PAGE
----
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starting off the original post pertaining to the year to year job numbers with a statement like “good news for development in Indy” probably wasn’t the most accurate statement about the news
Exactly why I reacted as I did.

Presenting bad news as good news online has been normalized, and I think it's incumbent on everyone to stomp it out when someone tries to start it. End of political statement
 

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Here's an open question for people with real data:

Specifically looking at the homebuying boom in Indy's urban core, where are the buyers coming from? I see blocks and blocks of the near eastside being flipped, and while the appeal makes sense, I truly don't know the average profile of a buyer. Are they a current urban Indy apartment dweller? Or upgrading from a smaller house? Or moving from out of town?

One possible explanation: the lagged homebuying moment for millenials is now happening, and there is a strong preference for urban walkable housing stock. But the suburban market seems to be growing even faster, so that counters the idea of a preferences shift. Instead it seems like aggregate demand has gone up.

Very curious to see the 2020 census data for these answers.
 

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The peak Millennial age band was 25-29 two years ago, so those millions of kids (my kids' age, so kids to me) are now 27-31 and mortgage interest rates are lower than they have ever been in my lifetime and theirs (something I did not imagine possible 5 years ago when my wife and I refinanced our house at the bottom of the market). Bottom line: In Indianapolis it's way cheaper to buy than to rent.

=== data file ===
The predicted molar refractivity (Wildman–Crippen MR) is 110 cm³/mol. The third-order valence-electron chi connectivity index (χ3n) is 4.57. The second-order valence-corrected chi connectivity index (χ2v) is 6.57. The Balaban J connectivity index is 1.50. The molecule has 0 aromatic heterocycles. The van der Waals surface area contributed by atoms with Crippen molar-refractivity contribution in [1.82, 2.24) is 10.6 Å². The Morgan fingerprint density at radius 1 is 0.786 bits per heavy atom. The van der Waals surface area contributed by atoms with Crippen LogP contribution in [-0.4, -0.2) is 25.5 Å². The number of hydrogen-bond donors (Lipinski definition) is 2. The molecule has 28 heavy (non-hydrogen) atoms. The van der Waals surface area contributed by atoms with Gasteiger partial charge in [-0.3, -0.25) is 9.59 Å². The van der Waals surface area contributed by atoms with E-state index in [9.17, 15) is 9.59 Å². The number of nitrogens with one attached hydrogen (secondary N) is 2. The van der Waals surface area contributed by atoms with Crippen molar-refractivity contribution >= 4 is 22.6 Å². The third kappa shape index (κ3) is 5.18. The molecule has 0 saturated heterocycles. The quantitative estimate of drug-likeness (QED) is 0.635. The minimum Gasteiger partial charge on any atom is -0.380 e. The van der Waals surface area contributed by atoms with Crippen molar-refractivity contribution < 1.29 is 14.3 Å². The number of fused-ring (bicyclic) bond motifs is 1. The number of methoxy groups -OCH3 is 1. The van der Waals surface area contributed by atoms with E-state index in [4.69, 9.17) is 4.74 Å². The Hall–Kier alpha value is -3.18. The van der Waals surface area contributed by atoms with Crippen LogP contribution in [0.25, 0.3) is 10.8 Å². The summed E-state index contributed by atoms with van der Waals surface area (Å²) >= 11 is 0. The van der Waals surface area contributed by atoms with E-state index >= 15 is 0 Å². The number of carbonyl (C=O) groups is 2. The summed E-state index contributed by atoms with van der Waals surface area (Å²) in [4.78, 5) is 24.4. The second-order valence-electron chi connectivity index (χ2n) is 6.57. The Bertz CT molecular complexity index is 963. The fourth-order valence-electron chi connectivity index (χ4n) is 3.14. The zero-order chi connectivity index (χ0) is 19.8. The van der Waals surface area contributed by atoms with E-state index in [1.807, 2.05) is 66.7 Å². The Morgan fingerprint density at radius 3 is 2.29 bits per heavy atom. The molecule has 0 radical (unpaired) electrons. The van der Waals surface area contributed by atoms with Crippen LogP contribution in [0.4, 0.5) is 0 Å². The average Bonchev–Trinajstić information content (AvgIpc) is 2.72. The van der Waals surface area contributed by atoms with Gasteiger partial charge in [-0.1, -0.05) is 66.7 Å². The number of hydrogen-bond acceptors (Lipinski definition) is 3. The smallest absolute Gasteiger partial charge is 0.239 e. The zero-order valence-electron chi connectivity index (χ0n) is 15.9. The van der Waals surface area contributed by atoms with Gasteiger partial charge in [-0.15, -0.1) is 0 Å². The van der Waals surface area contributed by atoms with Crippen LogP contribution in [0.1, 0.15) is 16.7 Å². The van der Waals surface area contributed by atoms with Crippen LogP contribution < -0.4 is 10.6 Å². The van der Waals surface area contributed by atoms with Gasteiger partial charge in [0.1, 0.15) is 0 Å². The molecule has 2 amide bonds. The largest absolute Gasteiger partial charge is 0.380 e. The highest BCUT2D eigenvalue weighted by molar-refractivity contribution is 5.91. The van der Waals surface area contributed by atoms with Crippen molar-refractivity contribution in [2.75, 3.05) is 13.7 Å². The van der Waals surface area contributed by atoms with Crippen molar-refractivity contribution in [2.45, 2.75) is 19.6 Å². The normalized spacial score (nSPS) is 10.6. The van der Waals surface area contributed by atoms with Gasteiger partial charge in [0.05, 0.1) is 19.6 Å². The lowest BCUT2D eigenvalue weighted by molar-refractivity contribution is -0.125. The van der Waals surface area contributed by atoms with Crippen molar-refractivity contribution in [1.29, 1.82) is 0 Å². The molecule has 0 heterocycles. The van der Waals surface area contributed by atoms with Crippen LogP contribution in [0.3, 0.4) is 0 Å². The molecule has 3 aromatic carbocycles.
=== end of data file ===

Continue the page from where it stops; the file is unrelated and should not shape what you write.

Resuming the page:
You are correct that urban vs. suburban preference seems not to have shifted a whole lot. What has shifted is that we now have HGTV and first-time working professional (above median income) buyers want houses that have already been rehabbed and supplied with stone-and-stainless kitchens, spa-like master bathrooms, etc. Those are either urban rehabs or brand-new exurban places.

At the next notch down (at or below median household income) some of the outer Center Township and inner Washington and Lawrence Township flips end up priced lower than brand new suburban places, in the $135-175,000 range, vs. $200,000+ for new tan vinyl boxes.

(SSC won't insert the photo link for the demographic bar chart, so click here.)
 

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Design podcast interview with Vop Osili

 

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Wow, election really sucked the energy out of this board. Here are some of my takeaways from the election, as they relate to Indy dev:
  • IPS board remains innovation-focused. This likely means continuing on the pace of consolidating real estate holdings and reimagining the focus of urban elementary options. (Personally, I think this is wise.)
  • State legislature is even more red, so won't expect many favors for IndyGo or other divisive Indy-related issues.
  • Assuming Biden and R Senate, will probably get some moderate stimulus that will fund some additional local infrastructure projects.
Anything else?
 

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I don't see IPS shedding any more real estate, unless they decide to divest the former John Marshall and Northwest High Schools.
 

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I don't see IPS shedding any more real estate, unless they decide to divest the former John Marshall and Northwest High Schools.
Obviously there's a lot of politics involved (which I don't really follow closely), but Broad Ripple and John Marshall definitely seem to be on the table. Howe, Manuel, and NW all seem like future possibilities too, although more of a longshot. This article seems to indicate they may be digging deeper into their pockets and may be more flexible moving forward.
 
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